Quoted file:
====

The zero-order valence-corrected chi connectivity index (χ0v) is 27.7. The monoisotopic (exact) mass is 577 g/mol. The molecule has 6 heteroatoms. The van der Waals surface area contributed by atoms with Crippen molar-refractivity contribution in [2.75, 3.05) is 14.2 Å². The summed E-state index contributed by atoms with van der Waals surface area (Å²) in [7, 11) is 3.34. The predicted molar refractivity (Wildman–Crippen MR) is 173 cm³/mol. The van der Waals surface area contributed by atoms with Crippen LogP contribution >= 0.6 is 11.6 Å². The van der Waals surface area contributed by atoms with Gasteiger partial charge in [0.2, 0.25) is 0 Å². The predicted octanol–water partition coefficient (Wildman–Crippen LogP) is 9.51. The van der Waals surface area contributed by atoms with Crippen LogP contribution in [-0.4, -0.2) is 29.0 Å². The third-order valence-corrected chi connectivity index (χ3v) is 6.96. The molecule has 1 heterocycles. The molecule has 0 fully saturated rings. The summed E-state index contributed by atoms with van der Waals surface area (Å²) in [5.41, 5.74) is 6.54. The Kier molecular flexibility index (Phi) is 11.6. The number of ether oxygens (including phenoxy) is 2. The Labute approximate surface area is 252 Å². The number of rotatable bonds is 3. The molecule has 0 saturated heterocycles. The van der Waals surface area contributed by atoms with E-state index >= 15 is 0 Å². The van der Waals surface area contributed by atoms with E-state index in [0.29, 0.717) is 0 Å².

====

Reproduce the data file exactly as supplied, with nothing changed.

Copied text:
The zero-order valence-corrected chi connectivity index (χ0v) is 27.7. The monoisotopic (exact) mass is 577 g/mol. The molecule has 6 heteroatoms. The van der Waals surface area contributed by atoms with Crippen molar-refractivity contribution in [2.75, 3.05) is 14.2 Å². The summed E-state index contributed by atoms with van der Waals surface area (Å²) in [7, 11) is 3.34. The predicted molar refractivity (Wildman–Crippen MR) is 173 cm³/mol. The van der Waals surface area contributed by atoms with Crippen LogP contribution >= 0.6 is 11.6 Å². The van der Waals surface area contributed by atoms with Gasteiger partial charge in [0.2, 0.25) is 0 Å². The predicted octanol–water partition coefficient (Wildman–Crippen LogP) is 9.51. The van der Waals surface area contributed by atoms with Crippen LogP contribution in [-0.4, -0.2) is 29.0 Å². The third-order valence-corrected chi connectivity index (χ3v) is 6.96. The molecule has 1 heterocycles. The molecule has 0 fully saturated rings. The summed E-state index contributed by atoms with van der Waals surface area (Å²) in [5.41, 5.74) is 6.54. The Kier molecular flexibility index (Phi) is 11.6. The number of ether oxygens (including phenoxy) is 2. The Labute approximate surface area is 252 Å². The number of rotatable bonds is 3. The molecule has 0 saturated heterocycles. The van der Waals surface area contributed by atoms with E-state index >= 15 is 0 Å². The van der Waals surface area contributed by atoms with E-state index in [0.29, 0.717) is 0 Å².